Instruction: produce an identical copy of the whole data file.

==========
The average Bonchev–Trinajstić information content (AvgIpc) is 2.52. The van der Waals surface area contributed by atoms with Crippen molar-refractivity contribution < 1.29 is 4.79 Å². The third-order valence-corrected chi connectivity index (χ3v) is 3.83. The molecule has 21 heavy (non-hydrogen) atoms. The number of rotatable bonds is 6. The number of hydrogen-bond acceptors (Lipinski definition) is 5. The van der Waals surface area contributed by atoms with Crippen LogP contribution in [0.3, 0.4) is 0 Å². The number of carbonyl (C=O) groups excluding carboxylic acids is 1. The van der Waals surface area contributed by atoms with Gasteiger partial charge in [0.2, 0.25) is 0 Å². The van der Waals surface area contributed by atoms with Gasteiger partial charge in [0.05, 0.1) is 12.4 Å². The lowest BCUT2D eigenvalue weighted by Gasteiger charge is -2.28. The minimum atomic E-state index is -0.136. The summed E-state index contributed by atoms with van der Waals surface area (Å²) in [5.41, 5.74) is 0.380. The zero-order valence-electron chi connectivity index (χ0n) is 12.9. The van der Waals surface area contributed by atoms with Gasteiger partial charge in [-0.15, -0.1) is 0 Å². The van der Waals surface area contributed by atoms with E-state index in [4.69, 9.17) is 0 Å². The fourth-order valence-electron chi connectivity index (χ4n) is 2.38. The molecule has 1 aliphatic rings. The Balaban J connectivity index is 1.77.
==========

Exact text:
The average Bonchev–Trinajstić information content (AvgIpc) is 2.52. The van der Waals surface area contributed by atoms with Crippen molar-refractivity contribution < 1.29 is 4.79 Å². The third-order valence-corrected chi connectivity index (χ3v) is 3.83. The molecule has 21 heavy (non-hydrogen) atoms. The number of rotatable bonds is 6. The number of hydrogen-bond acceptors (Lipinski definition) is 5. The van der Waals surface area contributed by atoms with Crippen LogP contribution in [0.3, 0.4) is 0 Å². The number of carbonyl (C=O) groups excluding carboxylic acids is 1. The van der Waals surface area contributed by atoms with Gasteiger partial charge in [0.2, 0.25) is 0 Å². The van der Waals surface area contributed by atoms with Gasteiger partial charge in [0.05, 0.1) is 12.4 Å². The lowest BCUT2D eigenvalue weighted by Gasteiger charge is -2.28. The minimum atomic E-state index is -0.136. The summed E-state index contributed by atoms with van der Waals surface area (Å²) in [5.41, 5.74) is 0.380. The zero-order valence-electron chi connectivity index (χ0n) is 12.9. The van der Waals surface area contributed by atoms with Gasteiger partial charge in [-0.15, -0.1) is 0 Å². The van der Waals surface area contributed by atoms with E-state index in [4.69, 9.17) is 0 Å². The fourth-order valence-electron chi connectivity index (χ4n) is 2.38. The molecule has 1 aliphatic rings. The Balaban J connectivity index is 1.77.